Fall weekends are for two things, watching my beloved New York Football Jets display their unique brand of ineptitude on fields across America (big non-relevant aside: I am starting more and more to come down on the site of Malcolm Gladwell regarding football and its eventual and likely marginalization. The only football game, college or NFL, I watched all weekend was the Jets vs Bucs, and in that game alone in the first half, two Jets players wobbled off the field, pretty much incoherent from blows received to their helmets. Multiply that by hundreds of games, many played by little kids as young as 7 or 8 and try to count, you can't, the number of kids/teens/collegians/men who are absorbing ridiculous and repeated trauma to the head each weekend. I don't know. Most of think boxing is a crazy sport. But we are ok with football. Sorry, that was a long aside), and catching up on some longer reads from the week I did not have time to really review.
The piece I'd like to call your attention to is titled 'The STEM Crisis is a Myth', an absolute takedown of the notion that currently the American economy is suffering, and will continue to suffer from a dearth of workers with the needed STEM skills to fill current and expected demand for them (or more precisely, the skills themselves). The author, Robert Charette, makes a compelling case that there is not, in fact, a STEM worker shortage. If anything, there is a surplus of STEM-capable workers, both from the amount of STEM graduates that are produced each year, and from the upwards of 11 million STEM-trained workers that for one reason or another, are not working currently in STEM roles.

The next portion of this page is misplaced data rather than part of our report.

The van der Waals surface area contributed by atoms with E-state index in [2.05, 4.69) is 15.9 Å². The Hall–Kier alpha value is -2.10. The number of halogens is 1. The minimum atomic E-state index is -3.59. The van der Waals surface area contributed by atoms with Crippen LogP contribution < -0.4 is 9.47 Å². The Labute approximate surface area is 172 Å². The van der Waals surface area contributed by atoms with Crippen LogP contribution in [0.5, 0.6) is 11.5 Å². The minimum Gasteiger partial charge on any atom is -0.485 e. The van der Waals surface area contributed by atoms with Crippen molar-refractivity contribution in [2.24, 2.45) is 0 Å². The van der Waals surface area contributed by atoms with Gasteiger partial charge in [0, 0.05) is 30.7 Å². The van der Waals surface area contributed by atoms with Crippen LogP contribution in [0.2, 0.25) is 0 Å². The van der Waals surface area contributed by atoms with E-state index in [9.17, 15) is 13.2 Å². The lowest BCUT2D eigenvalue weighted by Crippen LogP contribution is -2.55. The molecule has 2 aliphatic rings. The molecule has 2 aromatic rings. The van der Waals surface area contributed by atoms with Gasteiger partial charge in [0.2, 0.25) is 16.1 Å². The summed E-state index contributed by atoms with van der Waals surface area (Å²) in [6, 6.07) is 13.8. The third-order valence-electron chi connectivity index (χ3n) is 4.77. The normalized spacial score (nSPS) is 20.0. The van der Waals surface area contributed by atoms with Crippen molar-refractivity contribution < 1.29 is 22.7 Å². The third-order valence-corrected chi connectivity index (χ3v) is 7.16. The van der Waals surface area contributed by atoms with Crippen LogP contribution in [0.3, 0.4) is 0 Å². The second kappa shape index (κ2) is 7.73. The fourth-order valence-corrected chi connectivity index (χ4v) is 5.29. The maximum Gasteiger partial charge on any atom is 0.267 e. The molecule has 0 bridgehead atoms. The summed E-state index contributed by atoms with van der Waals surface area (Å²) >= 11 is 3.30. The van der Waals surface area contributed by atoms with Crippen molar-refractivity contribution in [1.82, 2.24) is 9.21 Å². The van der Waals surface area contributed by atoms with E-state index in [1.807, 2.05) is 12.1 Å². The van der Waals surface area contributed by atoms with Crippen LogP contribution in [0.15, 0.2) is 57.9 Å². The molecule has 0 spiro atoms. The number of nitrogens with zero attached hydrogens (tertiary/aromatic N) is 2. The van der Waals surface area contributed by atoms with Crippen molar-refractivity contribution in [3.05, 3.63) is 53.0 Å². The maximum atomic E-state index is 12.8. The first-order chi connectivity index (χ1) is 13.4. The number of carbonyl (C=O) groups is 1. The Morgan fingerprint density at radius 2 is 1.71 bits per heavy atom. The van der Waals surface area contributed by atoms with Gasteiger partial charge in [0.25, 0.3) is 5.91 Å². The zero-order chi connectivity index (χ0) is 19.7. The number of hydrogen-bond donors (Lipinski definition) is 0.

Chech the below chart from the piece to see where Charette is coming from:
Do the math, (no pun intended), if you like, but when you break down the estimates of new STEM jobs being creating against the numbers of new graduates and existing STEM-educated workers it becomes harder and harder to make the 'shortage' case.
Additionally, it might be in tech and other firms best interested to play up the shortage narrative. Why?
From the piece:
Companies would rather not pay STEM professionals high salaries with lavish benefits, offer them training on the job, or guarantee them decades of stable employment. So having an oversupply of workers, whether domestically educated or imported, is to their benefit. It gives employers a larger pool from which they can pick the “best and the brightest,” and it helps keep wages in check. No less an authority than Alan Greenspan, former chairman of the Federal Reserve, said as much when in 2007 he advocated boosting the number of skilled immigrants entering the United States so as to “suppress” the wages of their U.S. counterparts, which he considered too high.
And STEM wages are 'in check', check this nugget from the article:
And over the past 30 years, according to the Georgetown report, engineers’ and engineering technicians’ wages have grown the least of all STEM wages and also more slowly than those in non-STEM fields; while STEM workers as a group have seen wages rise 33 percent and non-STEM workers’ wages rose by 23 percent, engineering salaries grew by just 18 percent. The situation is even more grim for those who get a Ph.D. in science, math, or engineering. The Georgetown study states it succinctly: “At the highest levels of educational attainment, STEM wages are not competitive.”
It is a complex and even controversial subject, but in light of all the available data, it gets harder and harder to make the 'shortage' case, and in fact, it gets more dangerous if it perpetuates to the point where it serves to help create a real shortage in the future, as students decide to avoid these fields in the future.
If you're interested at all in these issues, I encourage you to take a few minutes to read 'The STEM Crisis is a Myth', maybe bookmark it for new Saturday though!
Have a great week!
To read the original article on Steve Boese's HR Technology, please click here.
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